Emergency medical technicians (EMTs) understand the importance of informed patient care given that they work in emergency settings where little data exists. Individuals working on the front lines of healthcare can experience high levels of compassion fatigue, causing some to consider alternative career paths.
For EMTs to transition to the world of informatics, they must learn more about health information technology, data analytics, and electronic health records. Many decide to pursue a health informatics degree, as this covers all educational requirements.
Like EMTs, nurses, nurse practitioners, and physician assistants are well acquainted with the healthcare system. These professionals spend their days working directly with physicians and patients, as well as medical records. They see firsthand the role that data analytics can play in providing improved patient care, but may lack knowledge on how to leverage data analytics.
Professionals in this arena looking to make a career jump can focus their educational efforts on health information technology, nursing informatics, and data management to transition into positions as health informatics consultants or informatics managers.
Any business curriculum worth its salt underscores the importance of efficiency, effectiveness, and project management in improving bottom lines and enhancing outcomes. A recent study on wasteful spending found that the U.S. healthcare system loses between $760 and $935 billion per year, a statistic that those with business knowledge may be able to address. Professionals working in business settings may also have a working knowledge of big data and data analytics, but typically know less about the healthcare industry.
For those who already hold a bachelor's degree in business, completing a master's degree in health information management can provide the knowledge and credentialing required to start working as a health informaticist.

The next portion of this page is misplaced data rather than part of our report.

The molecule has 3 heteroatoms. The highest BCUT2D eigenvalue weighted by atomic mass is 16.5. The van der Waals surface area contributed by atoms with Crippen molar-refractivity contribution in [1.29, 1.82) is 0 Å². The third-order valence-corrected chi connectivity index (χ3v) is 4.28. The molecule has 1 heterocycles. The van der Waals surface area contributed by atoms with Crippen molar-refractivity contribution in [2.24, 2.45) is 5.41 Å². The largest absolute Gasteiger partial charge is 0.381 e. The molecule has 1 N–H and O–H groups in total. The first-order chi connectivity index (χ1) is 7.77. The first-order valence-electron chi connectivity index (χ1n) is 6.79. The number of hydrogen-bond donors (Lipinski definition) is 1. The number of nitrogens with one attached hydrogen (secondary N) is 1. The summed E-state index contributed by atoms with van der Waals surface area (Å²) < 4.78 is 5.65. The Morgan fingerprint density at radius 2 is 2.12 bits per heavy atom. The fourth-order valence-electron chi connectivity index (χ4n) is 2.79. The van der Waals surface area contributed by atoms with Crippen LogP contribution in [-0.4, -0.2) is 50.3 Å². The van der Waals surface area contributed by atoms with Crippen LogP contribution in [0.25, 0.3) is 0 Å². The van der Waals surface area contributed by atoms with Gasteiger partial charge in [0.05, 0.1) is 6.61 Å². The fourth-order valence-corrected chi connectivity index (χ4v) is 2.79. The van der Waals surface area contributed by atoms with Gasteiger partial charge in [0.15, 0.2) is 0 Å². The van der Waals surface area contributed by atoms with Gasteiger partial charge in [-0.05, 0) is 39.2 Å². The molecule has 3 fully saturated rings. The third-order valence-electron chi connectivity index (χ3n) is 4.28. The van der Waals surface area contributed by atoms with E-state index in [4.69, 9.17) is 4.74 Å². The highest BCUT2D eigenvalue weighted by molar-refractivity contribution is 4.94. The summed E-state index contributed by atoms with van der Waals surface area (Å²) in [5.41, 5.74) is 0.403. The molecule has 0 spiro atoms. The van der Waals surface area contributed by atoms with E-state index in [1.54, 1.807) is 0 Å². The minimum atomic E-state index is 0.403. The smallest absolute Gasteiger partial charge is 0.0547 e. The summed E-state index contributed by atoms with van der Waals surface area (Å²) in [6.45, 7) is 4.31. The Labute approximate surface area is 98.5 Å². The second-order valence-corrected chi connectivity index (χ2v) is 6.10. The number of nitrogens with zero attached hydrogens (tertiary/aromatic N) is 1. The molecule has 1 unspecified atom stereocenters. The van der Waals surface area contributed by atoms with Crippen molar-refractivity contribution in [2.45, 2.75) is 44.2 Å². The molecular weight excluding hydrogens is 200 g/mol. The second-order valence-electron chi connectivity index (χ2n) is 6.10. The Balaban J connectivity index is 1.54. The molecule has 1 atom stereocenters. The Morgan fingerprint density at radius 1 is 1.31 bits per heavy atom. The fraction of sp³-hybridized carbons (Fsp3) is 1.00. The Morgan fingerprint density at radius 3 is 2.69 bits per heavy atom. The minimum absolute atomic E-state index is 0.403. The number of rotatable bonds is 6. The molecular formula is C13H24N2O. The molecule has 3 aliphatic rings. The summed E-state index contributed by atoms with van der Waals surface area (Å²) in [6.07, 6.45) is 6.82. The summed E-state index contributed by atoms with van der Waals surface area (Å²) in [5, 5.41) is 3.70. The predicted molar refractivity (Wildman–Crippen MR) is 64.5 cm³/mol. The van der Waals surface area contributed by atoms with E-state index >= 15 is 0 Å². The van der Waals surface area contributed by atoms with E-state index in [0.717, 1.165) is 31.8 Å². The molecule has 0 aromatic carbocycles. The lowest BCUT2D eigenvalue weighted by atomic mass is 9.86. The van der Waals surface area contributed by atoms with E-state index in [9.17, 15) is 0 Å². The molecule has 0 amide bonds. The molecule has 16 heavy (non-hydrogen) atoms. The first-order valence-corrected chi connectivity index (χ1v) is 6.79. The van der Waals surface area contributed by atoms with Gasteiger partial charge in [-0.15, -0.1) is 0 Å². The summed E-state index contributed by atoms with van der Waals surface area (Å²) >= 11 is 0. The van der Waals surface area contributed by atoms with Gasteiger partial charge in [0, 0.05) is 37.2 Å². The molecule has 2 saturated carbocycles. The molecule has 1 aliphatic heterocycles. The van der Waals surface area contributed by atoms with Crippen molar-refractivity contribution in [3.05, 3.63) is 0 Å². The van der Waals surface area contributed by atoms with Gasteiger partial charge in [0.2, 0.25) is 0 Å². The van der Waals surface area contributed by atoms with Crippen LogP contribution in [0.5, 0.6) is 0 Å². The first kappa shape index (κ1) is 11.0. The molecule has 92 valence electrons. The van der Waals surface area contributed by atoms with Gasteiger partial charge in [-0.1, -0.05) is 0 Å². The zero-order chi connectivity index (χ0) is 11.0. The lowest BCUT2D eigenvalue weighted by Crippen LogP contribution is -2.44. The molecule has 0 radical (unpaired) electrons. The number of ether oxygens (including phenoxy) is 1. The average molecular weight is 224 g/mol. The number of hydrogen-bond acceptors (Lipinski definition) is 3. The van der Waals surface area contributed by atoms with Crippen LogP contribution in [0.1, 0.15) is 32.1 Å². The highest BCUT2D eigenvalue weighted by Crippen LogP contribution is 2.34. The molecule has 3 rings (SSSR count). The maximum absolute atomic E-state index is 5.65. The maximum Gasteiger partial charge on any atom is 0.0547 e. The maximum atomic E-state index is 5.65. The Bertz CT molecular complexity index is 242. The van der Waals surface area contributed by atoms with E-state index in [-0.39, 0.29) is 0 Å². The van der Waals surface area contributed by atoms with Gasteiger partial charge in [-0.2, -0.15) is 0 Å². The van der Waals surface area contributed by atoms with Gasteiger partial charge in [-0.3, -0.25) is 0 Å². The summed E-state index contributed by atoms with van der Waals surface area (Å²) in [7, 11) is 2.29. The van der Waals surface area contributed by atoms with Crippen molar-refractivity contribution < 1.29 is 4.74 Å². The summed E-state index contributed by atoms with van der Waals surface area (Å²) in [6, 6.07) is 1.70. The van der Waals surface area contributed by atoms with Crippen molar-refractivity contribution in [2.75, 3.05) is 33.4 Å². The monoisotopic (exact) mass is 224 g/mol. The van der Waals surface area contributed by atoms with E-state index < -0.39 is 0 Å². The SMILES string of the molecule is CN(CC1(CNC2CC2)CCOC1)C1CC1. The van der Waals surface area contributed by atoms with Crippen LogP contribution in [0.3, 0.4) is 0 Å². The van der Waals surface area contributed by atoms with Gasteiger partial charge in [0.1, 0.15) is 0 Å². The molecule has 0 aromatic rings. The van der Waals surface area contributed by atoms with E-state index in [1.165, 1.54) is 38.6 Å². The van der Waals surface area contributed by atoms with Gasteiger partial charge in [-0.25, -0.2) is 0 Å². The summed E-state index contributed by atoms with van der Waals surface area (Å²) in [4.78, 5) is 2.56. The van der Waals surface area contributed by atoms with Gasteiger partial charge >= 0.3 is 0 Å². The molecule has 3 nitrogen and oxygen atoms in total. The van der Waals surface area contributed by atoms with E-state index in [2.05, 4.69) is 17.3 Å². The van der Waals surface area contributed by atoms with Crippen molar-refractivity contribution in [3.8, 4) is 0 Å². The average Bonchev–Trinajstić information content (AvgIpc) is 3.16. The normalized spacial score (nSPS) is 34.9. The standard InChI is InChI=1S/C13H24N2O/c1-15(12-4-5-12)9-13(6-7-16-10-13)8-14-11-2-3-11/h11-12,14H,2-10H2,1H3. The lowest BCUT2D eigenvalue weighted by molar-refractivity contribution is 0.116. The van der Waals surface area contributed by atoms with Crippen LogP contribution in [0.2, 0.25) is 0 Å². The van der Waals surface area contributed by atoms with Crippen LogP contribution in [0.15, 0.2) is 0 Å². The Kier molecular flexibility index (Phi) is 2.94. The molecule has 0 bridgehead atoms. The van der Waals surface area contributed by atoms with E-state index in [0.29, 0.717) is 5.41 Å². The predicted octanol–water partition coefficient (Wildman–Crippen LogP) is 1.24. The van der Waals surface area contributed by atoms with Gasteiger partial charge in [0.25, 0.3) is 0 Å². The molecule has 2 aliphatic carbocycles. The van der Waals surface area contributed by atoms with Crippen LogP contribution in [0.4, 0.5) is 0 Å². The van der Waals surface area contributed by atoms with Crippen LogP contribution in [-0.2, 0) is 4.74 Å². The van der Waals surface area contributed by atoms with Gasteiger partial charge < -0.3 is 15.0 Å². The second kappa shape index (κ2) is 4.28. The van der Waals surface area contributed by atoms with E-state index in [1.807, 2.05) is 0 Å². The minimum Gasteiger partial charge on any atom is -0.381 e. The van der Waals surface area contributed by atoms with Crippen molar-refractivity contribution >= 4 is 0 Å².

Transitioning careers into health informatics makes sense for business, tech, and healthcare workers alike, particularly if they want to join a continually expanding field that values creative problem-solving and a dedication to ensuring better patient outcomes.
The Bureau of Labor Statistics projects that jobs for medical and health services managers will grow by 32 percent between 2020-2030, creating nearly 140,000 new positions by the end of the decade. Similarly, roles for health information security analysts are projected to expand by 33 percent, leading to more than 47,000 new jobs.
Completing a Master of Science in Health Informatics provides graduates with the knowledge, skill sets, and credentials required to compete for several different informaticist roles. Curricula vary from program to program, but common course topics include health terminology and classification systems, data science in health informatics, digital health, and data analytics and machine learning in health science.
Universities commonly offer these master's degrees both online and on-campus to provide flexibility for students juggling personal and professional responsibilities alongside academic requirements.
Learners can typically complete an MSHI degree in two years, though some programs may allow for accelerated learning. The online MSHI at the University of Pittsburgh takes between 16 and 24 months to complete.